There’s a great podcast by America Media called Imagine that offers a series of guided reflections in a Jesuit prayer tradition in which you put yourself in the scene of a Biblical story. The first season walked with Jesus from his Baptism through his Resurrection. This season focuses on the Christmas story, and it has allowed me to see in a new way stories that are so frequently told that they become like wallpaper, mostly unnoticeable backdrop. It’s been quite a gift.
Two episodes resonate anew this year for me. In one, we are walking with Joseph and Mary as they leave their home, with Mary nine-months pregnant, to walk 70 miles or so to Bethlehem to report in for a government census. In the next, they arrive in Bethlehem, find no place to stay, Mary goes into labor, and they settle for a stable.
I know you know those stories, probably so well that you can’t sink your teeth into anything new in them. At least, that was my reaction. But imagining walking along and talking with them, as Joseph packs up to leave, as they trudge along the long road, as a first-time mother manages a labor in filthy, stinky, foreign conditions, knowing the complicated backstory of this unwed couple, one thing was so powerfully clear:
This. Is. So. Messed. Up.
Traveling at 9 months pregnant. For a census. Giving birth in a stable without any help. With a fiancé who is not the child’s father. Cleaning out a feeding trough for a bed. So messed up.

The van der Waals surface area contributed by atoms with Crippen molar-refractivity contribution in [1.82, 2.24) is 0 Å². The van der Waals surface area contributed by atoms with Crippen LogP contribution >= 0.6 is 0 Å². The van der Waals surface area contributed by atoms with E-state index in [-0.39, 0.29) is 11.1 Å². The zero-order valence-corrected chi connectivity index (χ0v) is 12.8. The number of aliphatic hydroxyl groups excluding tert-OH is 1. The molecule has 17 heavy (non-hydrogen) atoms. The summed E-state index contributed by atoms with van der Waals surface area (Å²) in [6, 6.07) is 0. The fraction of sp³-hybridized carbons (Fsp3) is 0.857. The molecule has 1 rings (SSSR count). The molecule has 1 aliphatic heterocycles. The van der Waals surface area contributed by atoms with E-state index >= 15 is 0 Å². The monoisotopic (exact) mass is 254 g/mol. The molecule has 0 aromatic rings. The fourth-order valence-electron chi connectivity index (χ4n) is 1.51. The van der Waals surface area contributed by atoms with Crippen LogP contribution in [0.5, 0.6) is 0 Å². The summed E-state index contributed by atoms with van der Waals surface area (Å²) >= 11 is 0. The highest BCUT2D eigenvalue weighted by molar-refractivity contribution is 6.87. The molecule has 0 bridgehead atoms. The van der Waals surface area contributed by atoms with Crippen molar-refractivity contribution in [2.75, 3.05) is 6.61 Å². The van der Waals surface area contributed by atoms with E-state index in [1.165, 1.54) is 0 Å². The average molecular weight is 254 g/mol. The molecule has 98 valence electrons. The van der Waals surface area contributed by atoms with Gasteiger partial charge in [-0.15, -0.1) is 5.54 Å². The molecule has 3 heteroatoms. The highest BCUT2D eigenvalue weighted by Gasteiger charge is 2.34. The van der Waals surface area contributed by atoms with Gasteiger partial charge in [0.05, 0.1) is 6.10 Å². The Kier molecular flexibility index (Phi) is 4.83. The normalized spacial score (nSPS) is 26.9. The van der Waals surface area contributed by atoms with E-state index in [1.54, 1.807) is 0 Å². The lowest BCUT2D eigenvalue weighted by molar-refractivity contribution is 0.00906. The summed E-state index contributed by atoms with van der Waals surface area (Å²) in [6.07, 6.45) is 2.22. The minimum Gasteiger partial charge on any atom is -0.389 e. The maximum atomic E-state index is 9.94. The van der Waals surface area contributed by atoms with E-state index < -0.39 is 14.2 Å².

(* Perhaps it’s a window into my prayer life you didn’t want to see through, but the phrase that recurred was not “messed up;” that’s the sanitized version.)
I’m not a Biblical literalist. Neither the infancy story Matthew tells nor this one that Luke tells needs to be factually accurate in order to speak truths, in my book. The census Quirinius actually called didn’t happen when Jesus was in the womb, scholarship says; Luke might have had the facts wrong, or maybe it is just a device to get the Holy Family to Bethlehem, to align with the early tradition about Jesus and with Old Testament prophecies about where the Messiah was born. I am very comfortable with Gospel writers reverse-engineering a story that helps them tell the story of the inexplicable experience of a Resurrected Jesus and what that means for us today.
But the magic of the Lukan version of Jesus’ story is how the ineffable is so closely interwoven with the irretrievably messed up. The Holy Family is an unwed pair of homeless laborers in a foreign town, and the first people who recognize them are from society’s lowest rung, in a setting barely fit for animals (which, pre-21st Century urban America, is pretty awful).
Walking with them through the messed-up-ness – the hopelessness of packing for a really stupid trip, the desolation of being in a foreign place without a home or a place to turn, the birthing of a child into this train wreck of a scenario – this was a beautiful and hopeful experience in 2020, when so much of our lives seems so irrevocably effed up.
God is not only in that mess; God chooses that mess to say “Yes, even here. Especially here.”
It is upending in a way that is hard to reconcile with the idea that the Gospel birth narratives are meant to be hagiographies.
And it made me chuckle, at the absurdity, as well as at the recognition that God is saying that yes, even here in 2020, especially here in 2020, the thrill of hope appears.
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